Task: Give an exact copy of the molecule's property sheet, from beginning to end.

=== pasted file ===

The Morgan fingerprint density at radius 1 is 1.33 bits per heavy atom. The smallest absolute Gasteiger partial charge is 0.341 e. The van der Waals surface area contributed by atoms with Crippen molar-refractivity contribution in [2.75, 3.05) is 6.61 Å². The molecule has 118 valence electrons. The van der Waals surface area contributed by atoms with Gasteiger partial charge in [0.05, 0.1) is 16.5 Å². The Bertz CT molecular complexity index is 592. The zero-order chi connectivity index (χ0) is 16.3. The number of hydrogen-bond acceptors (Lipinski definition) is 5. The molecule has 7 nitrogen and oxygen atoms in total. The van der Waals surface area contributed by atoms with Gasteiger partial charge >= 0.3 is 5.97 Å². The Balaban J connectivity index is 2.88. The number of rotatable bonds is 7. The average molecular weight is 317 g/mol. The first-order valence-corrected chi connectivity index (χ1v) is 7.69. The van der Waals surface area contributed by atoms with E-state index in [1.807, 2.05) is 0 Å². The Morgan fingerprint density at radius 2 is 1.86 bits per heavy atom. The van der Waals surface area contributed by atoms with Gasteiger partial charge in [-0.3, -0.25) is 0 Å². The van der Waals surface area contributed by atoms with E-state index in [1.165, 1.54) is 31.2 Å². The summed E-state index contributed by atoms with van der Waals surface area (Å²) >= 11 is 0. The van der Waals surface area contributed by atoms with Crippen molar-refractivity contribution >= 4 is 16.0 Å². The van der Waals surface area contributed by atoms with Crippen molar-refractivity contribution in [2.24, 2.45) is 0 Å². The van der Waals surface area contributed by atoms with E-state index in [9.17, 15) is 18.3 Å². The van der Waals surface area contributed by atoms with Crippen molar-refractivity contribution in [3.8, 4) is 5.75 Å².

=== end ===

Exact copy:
The Morgan fingerprint density at radius 1 is 1.33 bits per heavy atom. The smallest absolute Gasteiger partial charge is 0.341 e. The van der Waals surface area contributed by atoms with Crippen molar-refractivity contribution in [2.75, 3.05) is 6.61 Å². The molecule has 118 valence electrons. The van der Waals surface area contributed by atoms with Gasteiger partial charge in [0.05, 0.1) is 16.5 Å². The Bertz CT molecular complexity index is 592. The zero-order chi connectivity index (χ0) is 16.3. The number of hydrogen-bond acceptors (Lipinski definition) is 5. The molecule has 7 nitrogen and oxygen atoms in total. The van der Waals surface area contributed by atoms with Gasteiger partial charge >= 0.3 is 5.97 Å². The Balaban J connectivity index is 2.88. The number of rotatable bonds is 7. The average molecular weight is 317 g/mol. The first-order valence-corrected chi connectivity index (χ1v) is 7.69. The van der Waals surface area contributed by atoms with E-state index in [1.807, 2.05) is 0 Å². The Morgan fingerprint density at radius 2 is 1.86 bits per heavy atom. The van der Waals surface area contributed by atoms with Gasteiger partial charge in [-0.3, -0.25) is 0 Å². The van der Waals surface area contributed by atoms with E-state index in [1.165, 1.54) is 31.2 Å². The summed E-state index contributed by atoms with van der Waals surface area (Å²) >= 11 is 0. The van der Waals surface area contributed by atoms with Crippen molar-refractivity contribution >= 4 is 16.0 Å². The van der Waals surface area contributed by atoms with Crippen molar-refractivity contribution in [2.24, 2.45) is 0 Å². The van der Waals surface area contributed by atoms with E-state index in [9.17, 15) is 18.3 Å². The van der Waals surface area contributed by atoms with Crippen molar-refractivity contribution in [3.8, 4) is 5.75 Å².